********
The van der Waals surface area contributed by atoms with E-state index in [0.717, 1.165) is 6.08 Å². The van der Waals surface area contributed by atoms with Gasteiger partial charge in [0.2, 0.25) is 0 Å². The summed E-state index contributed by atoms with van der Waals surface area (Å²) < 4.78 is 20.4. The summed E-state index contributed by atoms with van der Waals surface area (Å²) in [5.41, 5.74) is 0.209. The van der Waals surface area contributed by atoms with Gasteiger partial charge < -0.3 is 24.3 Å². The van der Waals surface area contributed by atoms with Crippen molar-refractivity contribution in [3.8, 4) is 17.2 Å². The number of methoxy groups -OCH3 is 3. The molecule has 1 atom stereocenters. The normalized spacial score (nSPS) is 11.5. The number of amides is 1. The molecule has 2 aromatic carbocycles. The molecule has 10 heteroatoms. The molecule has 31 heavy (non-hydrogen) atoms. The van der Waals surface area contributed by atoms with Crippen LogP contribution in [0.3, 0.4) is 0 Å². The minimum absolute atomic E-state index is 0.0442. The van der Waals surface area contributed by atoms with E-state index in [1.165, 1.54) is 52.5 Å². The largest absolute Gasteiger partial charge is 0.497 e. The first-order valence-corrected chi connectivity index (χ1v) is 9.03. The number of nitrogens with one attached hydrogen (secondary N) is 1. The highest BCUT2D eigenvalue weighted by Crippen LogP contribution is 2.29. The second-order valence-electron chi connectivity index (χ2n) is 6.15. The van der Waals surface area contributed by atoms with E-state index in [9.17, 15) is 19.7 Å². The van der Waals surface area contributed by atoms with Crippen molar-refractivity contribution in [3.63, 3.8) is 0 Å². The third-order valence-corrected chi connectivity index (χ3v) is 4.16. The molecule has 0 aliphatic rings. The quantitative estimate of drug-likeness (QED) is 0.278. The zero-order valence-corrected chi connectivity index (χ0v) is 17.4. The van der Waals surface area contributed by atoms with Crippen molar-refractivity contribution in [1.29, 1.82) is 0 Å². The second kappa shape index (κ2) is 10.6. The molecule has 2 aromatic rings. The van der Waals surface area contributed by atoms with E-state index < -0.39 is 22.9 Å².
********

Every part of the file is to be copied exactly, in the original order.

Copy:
The van der Waals surface area contributed by atoms with E-state index in [0.717, 1.165) is 6.08 Å². The van der Waals surface area contributed by atoms with Gasteiger partial charge in [0.2, 0.25) is 0 Å². The summed E-state index contributed by atoms with van der Waals surface area (Å²) < 4.78 is 20.4. The summed E-state index contributed by atoms with van der Waals surface area (Å²) in [5.41, 5.74) is 0.209. The van der Waals surface area contributed by atoms with Gasteiger partial charge < -0.3 is 24.3 Å². The van der Waals surface area contributed by atoms with Crippen molar-refractivity contribution in [3.8, 4) is 17.2 Å². The number of methoxy groups -OCH3 is 3. The molecule has 1 atom stereocenters. The normalized spacial score (nSPS) is 11.5. The number of amides is 1. The molecule has 2 aromatic carbocycles. The molecule has 10 heteroatoms. The molecule has 31 heavy (non-hydrogen) atoms. The van der Waals surface area contributed by atoms with Crippen LogP contribution in [0.3, 0.4) is 0 Å². The minimum absolute atomic E-state index is 0.0442. The van der Waals surface area contributed by atoms with E-state index in [1.165, 1.54) is 52.5 Å². The largest absolute Gasteiger partial charge is 0.497 e. The first-order valence-corrected chi connectivity index (χ1v) is 9.03. The number of nitrogens with one attached hydrogen (secondary N) is 1. The highest BCUT2D eigenvalue weighted by Crippen LogP contribution is 2.29. The second-order valence-electron chi connectivity index (χ2n) is 6.15. The van der Waals surface area contributed by atoms with E-state index in [9.17, 15) is 19.7 Å². The van der Waals surface area contributed by atoms with Crippen molar-refractivity contribution in [3.63, 3.8) is 0 Å². The third-order valence-corrected chi connectivity index (χ3v) is 4.16. The molecule has 0 aliphatic rings. The quantitative estimate of drug-likeness (QED) is 0.278. The zero-order valence-corrected chi connectivity index (χ0v) is 17.4. The van der Waals surface area contributed by atoms with Crippen molar-refractivity contribution in [1.29, 1.82) is 0 Å². The second kappa shape index (κ2) is 10.6. The molecule has 2 aromatic rings. The van der Waals surface area contributed by atoms with E-state index < -0.39 is 22.9 Å².